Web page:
At PGA Tournament, All Anyone Wants to Talk About Is LIV Golf

As the PGA’s Canadian Open tournament kicked off, the talk wasn’t about the playing conditions, the $9 million total prize purse or the smoky skies — it was all about LIV Golf.

(Bloomberg) — As the PGA’s Canadian Open tournament kicked off, the talk wasn’t about the playing conditions, the $9 million total prize purse or the smoky skies — it was all about LIV Golf.  

The 119-year-old tournament in Toronto, sponsored by the Royal Bank of Canada, is the first to take place in the aftermath of the shock news earlier this week that PGA Tour Inc. was merging with Saudi-backed LIV Golf. The deal will unite two golf leagues that had been locked in a bitter rivalry that included lawsuits, antitrust allegations and billions of dollars. 

Defending champion Rory McIlroy, the world’s third-ranked player, said he and England’s Justin Rose agreed not to talk about the merger while they walked down the first hole of the day. The deal irked both players.

McIlroy told reporters Wednesday that he hated LIV, but thought the deal would be good for the sport over the long run. On Thursday, the Northern Irish golfer had some kinder words for Yasir Al-Rumayyan, head of Saudi Arabia’s Public Investment Fund and the man who will be chairman of the merged entity. 

“I think he really does like the game of golf, he likes playing it,” McIlroy said, adding they had previously golfed together in Dubai. He called his new chairman “a very smart, impressive man.” McIlroy finished one stroke better than par.

Read More: McIlroy Still Hates LIV, But Says PGA Deal Is Good for Sport 

“The headlines made it seem like it was going to be this very smooth transition, like ‘Come on back, boys,’ and I don’t think that’s going to be the case,” Rose told reporters, adding the deal “came out of left field.” He said many details would need to be ironed out.

PGA Commissioner Jay Monahan this week said the league was open to the possibility of making players whole who had turned down millions of dollars to join LIV Golf a year ago. “Ultimately, what you’re talking about is an equalization over time, and I think that’s a fair and reasonable concept,” he said Tuesday, according to a transcript. 

Monahan also said he understands that many PGA players were furious about the announcement.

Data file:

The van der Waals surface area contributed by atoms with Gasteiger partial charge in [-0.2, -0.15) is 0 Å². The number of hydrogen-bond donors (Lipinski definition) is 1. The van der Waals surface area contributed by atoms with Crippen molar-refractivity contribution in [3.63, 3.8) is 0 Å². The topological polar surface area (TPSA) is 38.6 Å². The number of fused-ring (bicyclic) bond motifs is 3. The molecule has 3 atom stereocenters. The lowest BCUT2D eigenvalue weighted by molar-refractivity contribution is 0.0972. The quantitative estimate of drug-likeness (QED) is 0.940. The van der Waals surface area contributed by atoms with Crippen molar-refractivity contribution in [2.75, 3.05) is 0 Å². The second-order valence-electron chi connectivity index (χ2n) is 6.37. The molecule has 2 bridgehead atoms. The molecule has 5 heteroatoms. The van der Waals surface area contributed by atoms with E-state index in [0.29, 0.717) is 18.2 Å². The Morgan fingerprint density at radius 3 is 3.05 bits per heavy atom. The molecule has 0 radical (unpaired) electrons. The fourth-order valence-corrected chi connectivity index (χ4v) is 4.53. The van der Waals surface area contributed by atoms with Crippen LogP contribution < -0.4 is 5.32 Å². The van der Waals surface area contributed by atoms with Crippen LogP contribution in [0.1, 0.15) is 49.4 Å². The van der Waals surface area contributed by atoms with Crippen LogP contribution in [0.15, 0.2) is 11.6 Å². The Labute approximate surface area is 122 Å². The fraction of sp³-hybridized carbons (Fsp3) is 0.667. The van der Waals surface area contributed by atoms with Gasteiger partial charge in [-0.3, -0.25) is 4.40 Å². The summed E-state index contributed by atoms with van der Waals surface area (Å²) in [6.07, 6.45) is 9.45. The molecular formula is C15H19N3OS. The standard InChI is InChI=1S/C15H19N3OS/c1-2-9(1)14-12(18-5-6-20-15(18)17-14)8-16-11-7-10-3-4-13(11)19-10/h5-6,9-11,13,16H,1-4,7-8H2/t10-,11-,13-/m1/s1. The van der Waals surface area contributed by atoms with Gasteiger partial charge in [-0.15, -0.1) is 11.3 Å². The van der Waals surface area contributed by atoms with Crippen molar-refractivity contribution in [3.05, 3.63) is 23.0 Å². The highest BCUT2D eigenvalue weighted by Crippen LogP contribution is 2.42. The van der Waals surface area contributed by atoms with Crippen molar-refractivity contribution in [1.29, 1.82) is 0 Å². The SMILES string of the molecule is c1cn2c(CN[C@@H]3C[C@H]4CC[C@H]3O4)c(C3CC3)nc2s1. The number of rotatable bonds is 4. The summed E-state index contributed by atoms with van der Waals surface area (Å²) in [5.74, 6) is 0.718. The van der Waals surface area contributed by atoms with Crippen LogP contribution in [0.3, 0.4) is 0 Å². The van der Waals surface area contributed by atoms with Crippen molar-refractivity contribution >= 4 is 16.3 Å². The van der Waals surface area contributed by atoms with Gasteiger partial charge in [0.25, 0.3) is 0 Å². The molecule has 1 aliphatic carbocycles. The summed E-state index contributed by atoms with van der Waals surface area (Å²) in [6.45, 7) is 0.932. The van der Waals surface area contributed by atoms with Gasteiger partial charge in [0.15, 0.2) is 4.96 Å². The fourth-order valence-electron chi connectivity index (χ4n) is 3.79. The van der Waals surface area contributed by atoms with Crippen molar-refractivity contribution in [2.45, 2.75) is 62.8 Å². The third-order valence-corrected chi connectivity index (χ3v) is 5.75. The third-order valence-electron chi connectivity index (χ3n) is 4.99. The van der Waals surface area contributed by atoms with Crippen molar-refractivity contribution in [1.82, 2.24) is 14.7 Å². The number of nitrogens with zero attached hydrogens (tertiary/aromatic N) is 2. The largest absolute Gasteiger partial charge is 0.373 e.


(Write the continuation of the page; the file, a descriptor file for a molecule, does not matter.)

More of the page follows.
England’s Aaron Rai said he learned about the merger from his caddy while they were playing a practice round in Toronto on Tuesday.

Sponsors have also struggled to respond to the sudden change, which brought an abrupt end to lawsuits between the two entities. LIV sued the PGA last year for allegedly engaging in monopolistic behavior. The PGA Tour countersued, saying LIV illegally pushed players to break contracts with the legacy US-based tour by offering them exorbitant sums of money. 

RBC, the title sponsor of this week’s event, is “currently working through the implications of this announcement,” spokesperson Fiona Anderson said in an email, declining to comment further.

Under the canopy of mature trees in Toronto’s northern suburbs, the golfers tried to play through the deal talk and also the lingering smoke from nearby wildfires. The Oakdale Golf and Country Club in North York is a sprawling 27-hole course that players called “quirky,” a professional-golf description of protruding greens at the top of unforgiving slopes interspersed between the green rolling hills.

Out of sight, the course also boasts a pool and — since this is Canada — a skating rink for the winter.

Hundreds of fans trailed McIlroy down the fairways Thursday, cheering his every swing. Between the tee-box and the greens, however, a lot of talk focused on LIV.

“I think it’s taking a bit of the oxygen in the room,” said Marc Sheardown, a fan from nearby Hamilton, Ontario. “It’s taken a bit away from the event.” 

A handful of fans boisterously chanted “LIV, LIV, LIV!” at the 18th green, drawing some groans from a crowd of otherwise silent hundreds that had gathered to watch McIlroy’s approach.

While McIlroy drew the biggest crowds, Canadian Corey Conners had vocal supporters on the course. “Hopefully we can see a Canadian win for the first time in a long time,” Sheardown said. Conners finished the first round five strokes under par and tied for first place. 

The winner takes home a $1.62 million prize. The last time a Canadian won the tournament was in 1954.  

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